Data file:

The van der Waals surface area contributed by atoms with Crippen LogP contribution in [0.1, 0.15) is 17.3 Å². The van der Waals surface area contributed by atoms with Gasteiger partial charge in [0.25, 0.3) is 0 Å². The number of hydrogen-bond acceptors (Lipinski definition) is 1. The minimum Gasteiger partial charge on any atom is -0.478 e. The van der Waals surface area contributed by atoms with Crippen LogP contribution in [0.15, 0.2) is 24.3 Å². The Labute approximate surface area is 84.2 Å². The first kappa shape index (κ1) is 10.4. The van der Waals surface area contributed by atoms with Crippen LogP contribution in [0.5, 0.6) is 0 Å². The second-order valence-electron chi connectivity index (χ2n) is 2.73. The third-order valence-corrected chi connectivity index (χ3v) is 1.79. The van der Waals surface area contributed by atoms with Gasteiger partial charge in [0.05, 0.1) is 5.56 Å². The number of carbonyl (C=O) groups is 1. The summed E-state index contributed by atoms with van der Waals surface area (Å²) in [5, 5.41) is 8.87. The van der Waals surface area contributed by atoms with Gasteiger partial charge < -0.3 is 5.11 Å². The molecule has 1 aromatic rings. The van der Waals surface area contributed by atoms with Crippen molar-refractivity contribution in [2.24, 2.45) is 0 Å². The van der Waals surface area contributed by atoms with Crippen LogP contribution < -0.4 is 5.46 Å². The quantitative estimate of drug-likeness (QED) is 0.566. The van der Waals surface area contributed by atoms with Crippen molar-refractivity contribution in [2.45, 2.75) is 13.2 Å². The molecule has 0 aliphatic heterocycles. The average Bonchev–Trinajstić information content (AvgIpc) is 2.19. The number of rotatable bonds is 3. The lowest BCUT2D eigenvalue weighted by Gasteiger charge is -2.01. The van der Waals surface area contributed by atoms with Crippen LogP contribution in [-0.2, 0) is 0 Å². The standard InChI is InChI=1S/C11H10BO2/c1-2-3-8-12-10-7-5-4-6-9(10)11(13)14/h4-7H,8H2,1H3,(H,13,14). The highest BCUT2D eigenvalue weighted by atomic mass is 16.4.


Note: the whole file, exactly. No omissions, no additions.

The van der Waals surface area contributed by atoms with Crippen LogP contribution in [0.1, 0.15) is 17.3 Å². The van der Waals surface area contributed by atoms with Gasteiger partial charge in [0.25, 0.3) is 0 Å². The number of hydrogen-bond acceptors (Lipinski definition) is 1. The minimum Gasteiger partial charge on any atom is -0.478 e. The van der Waals surface area contributed by atoms with Crippen LogP contribution in [0.15, 0.2) is 24.3 Å². The Labute approximate surface area is 84.2 Å². The first kappa shape index (κ1) is 10.4. The van der Waals surface area contributed by atoms with Crippen LogP contribution in [0.5, 0.6) is 0 Å². The second-order valence-electron chi connectivity index (χ2n) is 2.73. The third-order valence-corrected chi connectivity index (χ3v) is 1.79. The van der Waals surface area contributed by atoms with Gasteiger partial charge in [0.05, 0.1) is 5.56 Å². The number of carbonyl (C=O) groups is 1. The summed E-state index contributed by atoms with van der Waals surface area (Å²) in [5, 5.41) is 8.87. The van der Waals surface area contributed by atoms with Gasteiger partial charge < -0.3 is 5.11 Å². The molecule has 1 aromatic rings. The van der Waals surface area contributed by atoms with Crippen molar-refractivity contribution in [2.24, 2.45) is 0 Å². The van der Waals surface area contributed by atoms with Crippen LogP contribution < -0.4 is 5.46 Å². The quantitative estimate of drug-likeness (QED) is 0.566. The van der Waals surface area contributed by atoms with Crippen molar-refractivity contribution in [2.45, 2.75) is 13.2 Å². The molecule has 0 aliphatic heterocycles. The average Bonchev–Trinajstić information content (AvgIpc) is 2.19. The number of rotatable bonds is 3. The lowest BCUT2D eigenvalue weighted by Gasteiger charge is -2.01. The van der Waals surface area contributed by atoms with Crippen LogP contribution in [-0.2, 0) is 0 Å². The standard InChI is InChI=1S/C11H10BO2/c1-2-3-8-12-10-7-5-4-6-9(10)11(13)14/h4-7H,8H2,1H3,(H,13,14). The highest BCUT2D eigenvalue weighted by atomic mass is 16.4.